Sat. Apr 20th, 2024
alert-–-fury-as-team-gb’s-union-jack-goes-woke:-designers-decide-to-ditch-red,-white-and-blues-for-‘diverse’-pink-and-purple-rebrand-–-to-‘refresh-the-colour-palette’-and-make-it-‘flexible-and-ownable’Alert – Fury as Team GB’s Union Jack goes woke: Designers decide to ditch red, white and blues for ‘diverse’ pink and purple rebrand – to ‘refresh the colour palette’ and make it ‘flexible and ownable’

Team GB’s ‘diverse’ rebrand of the Union Jack — incorporating pink and purple colours — has been met with backlash from sports fans and football legend Peter Shilton CBE.

Designers for Team GB, Bath-based agency Thisaway, said they needed to find a way to ‘refresh’ the colour palette in a way that was both ‘flexible and ownable’.

A statement on their website said that although the red, white and blue colours were ‘synonymous with Great Britain’, they were ‘far from unique’.

It is a wholesale rebrand which looks to appeal to a ‘new generation of sports fans’, with flags and t-shirts available to purchase on the website. 

It comes as a similar row broke out after the launch of England’s new kit for the Euros 2024, which featured an altered version of the St George’s cross on the collar.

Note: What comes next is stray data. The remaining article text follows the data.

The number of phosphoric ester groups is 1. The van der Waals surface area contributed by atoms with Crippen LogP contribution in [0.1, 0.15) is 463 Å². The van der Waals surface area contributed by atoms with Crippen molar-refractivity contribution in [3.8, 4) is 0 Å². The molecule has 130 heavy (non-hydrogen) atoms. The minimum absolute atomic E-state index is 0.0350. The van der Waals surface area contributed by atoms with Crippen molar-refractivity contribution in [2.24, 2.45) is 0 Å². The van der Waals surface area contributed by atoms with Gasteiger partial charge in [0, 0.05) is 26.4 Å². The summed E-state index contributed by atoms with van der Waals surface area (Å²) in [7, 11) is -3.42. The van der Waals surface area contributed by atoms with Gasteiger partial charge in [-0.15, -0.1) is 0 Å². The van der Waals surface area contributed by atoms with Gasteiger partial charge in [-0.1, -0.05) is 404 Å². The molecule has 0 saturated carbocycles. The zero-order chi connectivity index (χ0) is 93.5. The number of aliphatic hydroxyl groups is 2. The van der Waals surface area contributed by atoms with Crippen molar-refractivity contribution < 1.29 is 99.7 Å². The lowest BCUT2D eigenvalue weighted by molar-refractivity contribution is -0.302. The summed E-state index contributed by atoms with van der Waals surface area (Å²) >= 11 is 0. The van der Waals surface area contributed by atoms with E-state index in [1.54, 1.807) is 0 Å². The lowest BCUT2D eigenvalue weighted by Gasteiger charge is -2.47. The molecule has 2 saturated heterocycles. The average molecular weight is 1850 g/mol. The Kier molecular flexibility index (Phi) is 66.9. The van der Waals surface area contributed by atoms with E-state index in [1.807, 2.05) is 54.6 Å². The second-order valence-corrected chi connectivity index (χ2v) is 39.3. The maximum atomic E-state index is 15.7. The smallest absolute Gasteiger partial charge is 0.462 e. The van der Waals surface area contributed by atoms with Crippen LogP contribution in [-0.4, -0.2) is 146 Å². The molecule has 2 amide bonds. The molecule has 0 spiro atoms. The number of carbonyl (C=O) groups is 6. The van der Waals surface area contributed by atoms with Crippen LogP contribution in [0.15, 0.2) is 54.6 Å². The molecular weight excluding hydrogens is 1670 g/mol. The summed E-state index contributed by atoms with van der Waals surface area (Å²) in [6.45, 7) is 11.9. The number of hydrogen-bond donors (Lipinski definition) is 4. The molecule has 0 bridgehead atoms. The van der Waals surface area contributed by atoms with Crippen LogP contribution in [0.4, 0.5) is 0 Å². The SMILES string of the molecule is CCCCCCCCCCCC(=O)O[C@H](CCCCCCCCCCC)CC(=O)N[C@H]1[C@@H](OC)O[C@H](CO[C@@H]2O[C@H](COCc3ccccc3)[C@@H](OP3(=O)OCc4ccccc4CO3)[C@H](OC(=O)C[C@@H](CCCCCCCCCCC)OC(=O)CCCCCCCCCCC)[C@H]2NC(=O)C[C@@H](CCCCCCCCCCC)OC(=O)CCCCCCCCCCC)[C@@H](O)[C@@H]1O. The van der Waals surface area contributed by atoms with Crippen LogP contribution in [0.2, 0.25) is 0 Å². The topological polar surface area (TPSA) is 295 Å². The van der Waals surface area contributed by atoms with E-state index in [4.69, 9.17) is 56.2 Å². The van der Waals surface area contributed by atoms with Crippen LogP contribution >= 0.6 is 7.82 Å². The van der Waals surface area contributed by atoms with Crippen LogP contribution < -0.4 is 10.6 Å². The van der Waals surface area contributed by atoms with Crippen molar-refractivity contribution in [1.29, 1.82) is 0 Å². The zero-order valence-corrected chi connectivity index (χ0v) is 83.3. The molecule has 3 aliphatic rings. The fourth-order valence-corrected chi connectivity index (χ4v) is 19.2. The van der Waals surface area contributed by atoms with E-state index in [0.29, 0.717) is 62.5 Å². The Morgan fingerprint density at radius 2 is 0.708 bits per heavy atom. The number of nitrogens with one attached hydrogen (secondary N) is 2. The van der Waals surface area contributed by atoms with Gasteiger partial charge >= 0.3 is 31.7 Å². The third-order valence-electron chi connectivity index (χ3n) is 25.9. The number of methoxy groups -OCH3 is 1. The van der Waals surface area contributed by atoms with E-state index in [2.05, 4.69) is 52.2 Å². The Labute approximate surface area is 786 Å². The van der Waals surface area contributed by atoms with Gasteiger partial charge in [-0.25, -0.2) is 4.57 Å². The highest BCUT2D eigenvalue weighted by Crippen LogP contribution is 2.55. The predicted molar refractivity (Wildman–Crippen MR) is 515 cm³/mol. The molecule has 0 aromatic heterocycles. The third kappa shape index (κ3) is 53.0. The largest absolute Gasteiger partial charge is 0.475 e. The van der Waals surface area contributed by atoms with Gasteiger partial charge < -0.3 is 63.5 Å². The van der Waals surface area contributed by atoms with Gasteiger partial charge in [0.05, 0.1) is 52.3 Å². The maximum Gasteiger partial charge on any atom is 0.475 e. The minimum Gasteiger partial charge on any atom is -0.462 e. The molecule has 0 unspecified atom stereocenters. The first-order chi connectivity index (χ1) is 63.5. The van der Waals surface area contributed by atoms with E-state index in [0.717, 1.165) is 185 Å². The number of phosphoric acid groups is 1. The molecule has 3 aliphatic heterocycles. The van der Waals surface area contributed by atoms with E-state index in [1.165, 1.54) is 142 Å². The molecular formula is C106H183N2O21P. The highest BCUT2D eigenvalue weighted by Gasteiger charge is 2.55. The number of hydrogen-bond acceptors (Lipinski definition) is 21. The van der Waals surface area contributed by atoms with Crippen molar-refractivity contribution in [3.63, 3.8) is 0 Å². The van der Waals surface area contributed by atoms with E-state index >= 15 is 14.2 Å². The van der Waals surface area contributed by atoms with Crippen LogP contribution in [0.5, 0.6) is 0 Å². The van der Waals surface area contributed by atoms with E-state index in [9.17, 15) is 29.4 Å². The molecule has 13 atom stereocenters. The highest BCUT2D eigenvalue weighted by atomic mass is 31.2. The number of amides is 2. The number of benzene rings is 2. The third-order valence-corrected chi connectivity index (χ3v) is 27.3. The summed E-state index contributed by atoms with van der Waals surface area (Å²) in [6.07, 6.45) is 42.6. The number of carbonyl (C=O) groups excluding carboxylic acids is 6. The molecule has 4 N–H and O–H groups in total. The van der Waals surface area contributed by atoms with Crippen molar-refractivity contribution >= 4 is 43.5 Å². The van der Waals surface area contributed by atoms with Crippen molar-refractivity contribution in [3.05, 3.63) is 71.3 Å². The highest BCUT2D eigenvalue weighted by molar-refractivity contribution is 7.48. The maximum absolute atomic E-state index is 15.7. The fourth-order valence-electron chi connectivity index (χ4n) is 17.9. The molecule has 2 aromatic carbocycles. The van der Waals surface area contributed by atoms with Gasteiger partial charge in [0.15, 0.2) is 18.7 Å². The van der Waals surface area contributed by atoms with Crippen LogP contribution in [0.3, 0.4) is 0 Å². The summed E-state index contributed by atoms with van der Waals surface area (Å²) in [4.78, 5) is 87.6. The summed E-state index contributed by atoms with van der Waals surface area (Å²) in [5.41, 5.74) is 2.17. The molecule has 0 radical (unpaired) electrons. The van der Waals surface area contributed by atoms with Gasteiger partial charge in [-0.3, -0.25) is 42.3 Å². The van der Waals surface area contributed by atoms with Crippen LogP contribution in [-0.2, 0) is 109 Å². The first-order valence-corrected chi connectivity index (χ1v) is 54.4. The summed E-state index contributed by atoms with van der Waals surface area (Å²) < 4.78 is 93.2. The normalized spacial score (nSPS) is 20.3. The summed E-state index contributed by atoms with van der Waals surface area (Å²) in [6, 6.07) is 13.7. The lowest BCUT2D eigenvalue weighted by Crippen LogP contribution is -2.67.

Former England goalkeeper Peter Shilton CBE has shared his disappointment at the new design.

He told The Sun: ‘It feels that nothing is held sacred these days in the UK. Our national flag has been symbolic for many years and should never be changed.’

Team GB's rebrand of the Union Jack colours, opting for pink and purple, has been met with backlash from sports fans

Team GB’s rebrand of the Union Jack colours, opting for pink and purple, has been met with backlash from sports fans 

Great Britain's Tom Daley (left) and Matty Lee celebrate winning gold on the third day of the Tokyo 2020 Olympic Games in Japan, as they hold a GB flag in the traditional colours

Great Britain’s Tom Daley (left) and Matty Lee celebrate winning gold on the third day of the Tokyo 2020 Olympic Games in Japan, as they hold a GB flag in the traditional colours 

The new Team GB Union Jack which features pink and purple colours

The new Team GB Union Jack which features pink and purple colours 

A Team GB water bottle featuring the new Union Jack rebrand brought out ahead of the Paris 2024 Olympics

A Team GB water bottle featuring the new Union Jack rebrand brought out ahead of the Paris 2024 Olympics

Team GB Supporters bunting

Team GB Supporters handwaver flag